Posted 20 September 2016 - 02:42 PM

I've read through this thread a couple of times and I still am trying to figure out what the issues really are here.  I mean I think I get the gist of it - that the requirements have become really detailed and there are folks who think they've just gotten too detailed and complicated for the average Boy Scout to comprehend and we should simplify them.  Then we get an example from Cooking Merit Badge - how much simpler the requirements are now than they were back in the 1910's.

 

I guess I'm having a hard time trying to figure out what the real complaints are.  Is it that the boys, or perhaps their leaders, aren't capable of reading and comprehending the requirements?  If that's the case then I think we have more problems in this country than we're ready to admit.

 

Is it the idea that the requirements should be a simple checklist - for instance Cook a meal at home, cook a meal on a camping trip, describe the three basin (pot) dish washing process, etc. etc. with the meat of the requirements in the Merit Badge Handbook?  I could certainly see something that reads "Using the requirements in Section 1 of the merit badge handbook, cook a mean at home" - with Section 1 describing what needs to be done to meet the requirement.  I just don't see that working out well - too much room for interpretation if it's not spelled out specifically in the requirements on the first page.

 

I wonder how much of the argument is just from our natural resistance to change, and even more natural resistance to bureaucracy?  Sure, the first requirements for Cooking Merit Badge were pretty easy to understand - it was essentially using certain ingredients and cooking techniques, make a meal.  No chats about safety, no chats about cross contamination, no chats about food handling - just cook a meal.  I'd like to point out that a lot in the world has changed since those cooking merit badge requirements were created.  Upton Sinclair's The Jungle hadn't even been published yet - for those unfamiliar, it was a scathing commentary on the conditions of slaughter houses in Chicago - and that book, probably  more than any other, changed the way we think about food safety forever.   Merit Badges are about more than just doing a task - it's also about learning how to do them right, hopefully with the latest and greatest information, and mostly with an eye towards introducing Scouts to skills, hobbies and potential vocations that will last a lifetime.   Cooking Merit Badge is one of those very few that have usefulness for Patrol operations, for cooking at home, and for potentially being vocational, so this one seems particularly ripe for criticism of being too busy and fussy.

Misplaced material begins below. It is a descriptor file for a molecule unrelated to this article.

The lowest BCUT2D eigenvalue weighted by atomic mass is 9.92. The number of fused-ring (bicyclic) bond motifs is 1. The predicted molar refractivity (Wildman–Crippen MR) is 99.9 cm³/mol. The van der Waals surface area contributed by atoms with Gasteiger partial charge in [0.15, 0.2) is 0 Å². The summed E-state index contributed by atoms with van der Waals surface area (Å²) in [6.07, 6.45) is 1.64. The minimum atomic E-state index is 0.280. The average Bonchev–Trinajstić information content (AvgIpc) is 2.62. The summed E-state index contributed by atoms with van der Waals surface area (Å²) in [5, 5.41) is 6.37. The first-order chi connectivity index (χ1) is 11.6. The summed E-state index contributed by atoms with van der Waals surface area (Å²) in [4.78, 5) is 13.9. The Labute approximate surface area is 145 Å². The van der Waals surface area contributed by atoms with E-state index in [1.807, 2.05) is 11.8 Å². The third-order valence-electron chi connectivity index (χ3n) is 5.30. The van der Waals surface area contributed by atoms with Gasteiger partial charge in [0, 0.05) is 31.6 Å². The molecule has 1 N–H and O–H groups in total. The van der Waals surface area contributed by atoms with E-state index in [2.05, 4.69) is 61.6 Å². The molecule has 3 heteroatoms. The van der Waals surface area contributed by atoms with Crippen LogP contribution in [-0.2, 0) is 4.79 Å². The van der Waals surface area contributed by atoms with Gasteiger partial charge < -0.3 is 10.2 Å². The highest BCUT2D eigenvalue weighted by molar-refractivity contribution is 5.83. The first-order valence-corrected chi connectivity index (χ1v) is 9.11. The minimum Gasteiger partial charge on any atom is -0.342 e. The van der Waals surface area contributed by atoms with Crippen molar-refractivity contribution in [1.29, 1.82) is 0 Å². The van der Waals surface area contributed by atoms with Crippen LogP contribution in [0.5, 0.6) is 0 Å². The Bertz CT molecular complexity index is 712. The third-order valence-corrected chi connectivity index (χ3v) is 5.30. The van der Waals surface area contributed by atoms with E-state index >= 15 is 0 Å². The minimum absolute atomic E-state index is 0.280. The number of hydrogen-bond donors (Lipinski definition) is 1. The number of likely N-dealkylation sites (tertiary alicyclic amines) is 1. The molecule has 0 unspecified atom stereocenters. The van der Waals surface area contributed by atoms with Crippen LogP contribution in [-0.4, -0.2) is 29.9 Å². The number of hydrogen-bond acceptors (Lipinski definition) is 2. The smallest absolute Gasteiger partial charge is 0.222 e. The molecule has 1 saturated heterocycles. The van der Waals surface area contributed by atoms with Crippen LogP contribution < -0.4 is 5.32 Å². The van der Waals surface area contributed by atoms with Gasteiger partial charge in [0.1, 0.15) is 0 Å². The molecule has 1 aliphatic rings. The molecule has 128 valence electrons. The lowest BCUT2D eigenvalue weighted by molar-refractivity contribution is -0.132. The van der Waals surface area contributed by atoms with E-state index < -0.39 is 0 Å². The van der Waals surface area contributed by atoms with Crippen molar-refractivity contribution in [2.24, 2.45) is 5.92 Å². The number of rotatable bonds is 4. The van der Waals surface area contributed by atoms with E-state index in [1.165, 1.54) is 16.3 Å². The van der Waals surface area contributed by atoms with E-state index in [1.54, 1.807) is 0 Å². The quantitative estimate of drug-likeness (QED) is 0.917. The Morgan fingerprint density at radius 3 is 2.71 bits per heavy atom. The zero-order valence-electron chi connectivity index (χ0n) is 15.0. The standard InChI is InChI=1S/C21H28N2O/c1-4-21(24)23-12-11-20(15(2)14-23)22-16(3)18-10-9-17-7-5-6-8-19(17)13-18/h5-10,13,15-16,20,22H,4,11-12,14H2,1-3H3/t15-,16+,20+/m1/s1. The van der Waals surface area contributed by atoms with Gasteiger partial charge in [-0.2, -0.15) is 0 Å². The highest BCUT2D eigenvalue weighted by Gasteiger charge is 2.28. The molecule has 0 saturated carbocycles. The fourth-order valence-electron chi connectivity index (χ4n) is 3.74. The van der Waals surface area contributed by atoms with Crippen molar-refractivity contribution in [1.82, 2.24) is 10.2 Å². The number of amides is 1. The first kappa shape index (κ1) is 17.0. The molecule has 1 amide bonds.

Or maybe the objection is to using the government's latest and greatest food nutrition scheme and it's really an anti-government thing more than a bad merit badge, bad bad merit badge kind of thing.  I just don't know.

 

What I do know when I read the requirements is that I believe that even an 11 or 12 year old Scout can understand what the requirement says - and that if they're struggling to figure it out, it's because they haven't actually read the merit badge book which should explain everything to them.  I really have no problem with the merit badge requirements starting off with a discussion of health and safety issues, and first aid skills that are more likely to be needed in a kitchen/cooking environment (frankly, it was long overdue that the BSA started this kind of "cross-training" of certain skills within their merit badges).  If a Scout has already earned the First Aid Merit Badge, he should easily be able to discuss cuts and burns with their counselor, and understand that someone is more likely to be cut or burnt while cooking than sprain one's ankle.  If they haven't earned First Aid Merit Badge yet, then they're up a few points by learning some already.

 

I think it's important to talk about food safety and storage.  Given the popularity of the Food Network, I'd be surprised if many Scouts didn't already know about cross-contamination.  I, for one, think knowing how to store foods properly - raw, and cooked - is pretty important, especially wile camping.  I'd rather not deal with a Patrol down with the trots because the chicken was carried in a Tupperware container in Billy John's backpack for the last 6 hours.